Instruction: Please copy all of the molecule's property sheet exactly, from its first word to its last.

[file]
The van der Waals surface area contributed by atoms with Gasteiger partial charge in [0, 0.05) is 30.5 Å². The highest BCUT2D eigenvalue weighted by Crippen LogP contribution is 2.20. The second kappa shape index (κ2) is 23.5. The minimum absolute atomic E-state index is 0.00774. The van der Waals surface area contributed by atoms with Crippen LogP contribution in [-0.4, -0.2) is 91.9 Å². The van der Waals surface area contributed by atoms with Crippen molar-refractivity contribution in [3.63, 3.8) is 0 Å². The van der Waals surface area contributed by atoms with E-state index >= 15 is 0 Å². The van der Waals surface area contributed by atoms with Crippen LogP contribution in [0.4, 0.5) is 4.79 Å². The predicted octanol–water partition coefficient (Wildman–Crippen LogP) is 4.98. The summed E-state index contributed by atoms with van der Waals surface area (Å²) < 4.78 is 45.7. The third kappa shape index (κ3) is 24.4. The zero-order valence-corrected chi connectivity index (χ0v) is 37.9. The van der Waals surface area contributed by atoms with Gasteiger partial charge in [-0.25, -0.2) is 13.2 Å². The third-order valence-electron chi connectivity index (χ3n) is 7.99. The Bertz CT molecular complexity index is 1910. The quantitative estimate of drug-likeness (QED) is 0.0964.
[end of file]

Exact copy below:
The van der Waals surface area contributed by atoms with Gasteiger partial charge in [0, 0.05) is 30.5 Å². The highest BCUT2D eigenvalue weighted by Crippen LogP contribution is 2.20. The second kappa shape index (κ2) is 23.5. The minimum absolute atomic E-state index is 0.00774. The van der Waals surface area contributed by atoms with Crippen LogP contribution in [-0.4, -0.2) is 91.9 Å². The van der Waals surface area contributed by atoms with Crippen molar-refractivity contribution in [3.63, 3.8) is 0 Å². The van der Waals surface area contributed by atoms with E-state index >= 15 is 0 Å². The van der Waals surface area contributed by atoms with Crippen LogP contribution in [0.4, 0.5) is 4.79 Å². The predicted octanol–water partition coefficient (Wildman–Crippen LogP) is 4.98. The summed E-state index contributed by atoms with van der Waals surface area (Å²) < 4.78 is 45.7. The third kappa shape index (κ3) is 24.4. The zero-order valence-corrected chi connectivity index (χ0v) is 37.9. The van der Waals surface area contributed by atoms with Gasteiger partial charge in [-0.25, -0.2) is 13.2 Å². The third-order valence-electron chi connectivity index (χ3n) is 7.99. The Bertz CT molecular complexity index is 1910. The quantitative estimate of drug-likeness (QED) is 0.0964.